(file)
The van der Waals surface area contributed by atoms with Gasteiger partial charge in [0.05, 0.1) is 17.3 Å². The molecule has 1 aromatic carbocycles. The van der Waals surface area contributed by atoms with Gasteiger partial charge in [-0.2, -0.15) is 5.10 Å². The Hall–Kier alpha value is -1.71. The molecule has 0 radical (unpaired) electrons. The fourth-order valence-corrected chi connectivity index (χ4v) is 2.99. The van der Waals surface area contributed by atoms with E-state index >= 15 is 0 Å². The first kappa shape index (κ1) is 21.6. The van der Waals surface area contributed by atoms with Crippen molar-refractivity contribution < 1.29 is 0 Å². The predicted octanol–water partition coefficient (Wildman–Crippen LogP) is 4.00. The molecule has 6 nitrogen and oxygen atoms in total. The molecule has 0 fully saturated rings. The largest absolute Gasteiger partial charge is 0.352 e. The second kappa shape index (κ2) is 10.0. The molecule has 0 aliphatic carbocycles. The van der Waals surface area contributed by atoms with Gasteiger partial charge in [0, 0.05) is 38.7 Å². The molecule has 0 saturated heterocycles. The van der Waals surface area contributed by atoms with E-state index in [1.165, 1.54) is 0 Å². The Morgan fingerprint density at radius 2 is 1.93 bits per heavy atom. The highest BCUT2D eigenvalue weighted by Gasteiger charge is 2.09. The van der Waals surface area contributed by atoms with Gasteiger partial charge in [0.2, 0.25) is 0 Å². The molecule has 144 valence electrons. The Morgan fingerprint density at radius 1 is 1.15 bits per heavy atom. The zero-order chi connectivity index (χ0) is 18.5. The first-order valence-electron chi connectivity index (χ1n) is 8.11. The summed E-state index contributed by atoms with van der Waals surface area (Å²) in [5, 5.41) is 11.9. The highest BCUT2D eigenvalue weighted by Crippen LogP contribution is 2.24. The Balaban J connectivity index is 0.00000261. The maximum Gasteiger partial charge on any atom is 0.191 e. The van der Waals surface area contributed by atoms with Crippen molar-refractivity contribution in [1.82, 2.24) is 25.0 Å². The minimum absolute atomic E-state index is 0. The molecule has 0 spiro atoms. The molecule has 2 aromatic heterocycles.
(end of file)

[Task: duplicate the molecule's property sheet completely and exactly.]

The van der Waals surface area contributed by atoms with Gasteiger partial charge in [0.05, 0.1) is 17.3 Å². The molecule has 1 aromatic carbocycles. The van der Waals surface area contributed by atoms with Gasteiger partial charge in [-0.2, -0.15) is 5.10 Å². The Hall–Kier alpha value is -1.71. The molecule has 0 radical (unpaired) electrons. The fourth-order valence-corrected chi connectivity index (χ4v) is 2.99. The van der Waals surface area contributed by atoms with E-state index >= 15 is 0 Å². The first kappa shape index (κ1) is 21.6. The van der Waals surface area contributed by atoms with Crippen molar-refractivity contribution < 1.29 is 0 Å². The predicted octanol–water partition coefficient (Wildman–Crippen LogP) is 4.00. The molecule has 6 nitrogen and oxygen atoms in total. The molecule has 0 fully saturated rings. The largest absolute Gasteiger partial charge is 0.352 e. The second kappa shape index (κ2) is 10.0. The molecule has 0 aliphatic carbocycles. The van der Waals surface area contributed by atoms with Gasteiger partial charge in [0, 0.05) is 38.7 Å². The molecule has 0 saturated heterocycles. The van der Waals surface area contributed by atoms with E-state index in [1.165, 1.54) is 0 Å². The Morgan fingerprint density at radius 2 is 1.93 bits per heavy atom. The highest BCUT2D eigenvalue weighted by Gasteiger charge is 2.09. The van der Waals surface area contributed by atoms with Gasteiger partial charge in [0.2, 0.25) is 0 Å². The molecule has 144 valence electrons. The Morgan fingerprint density at radius 1 is 1.15 bits per heavy atom. The zero-order chi connectivity index (χ0) is 18.5. The first-order valence-electron chi connectivity index (χ1n) is 8.11. The summed E-state index contributed by atoms with van der Waals surface area (Å²) in [5, 5.41) is 11.9. The highest BCUT2D eigenvalue weighted by Crippen LogP contribution is 2.24. The Balaban J connectivity index is 0.00000261. The maximum Gasteiger partial charge on any atom is 0.191 e. The van der Waals surface area contributed by atoms with Crippen molar-refractivity contribution in [1.82, 2.24) is 25.0 Å². The minimum absolute atomic E-state index is 0. The molecule has 0 spiro atoms. The molecule has 2 aromatic heterocycles.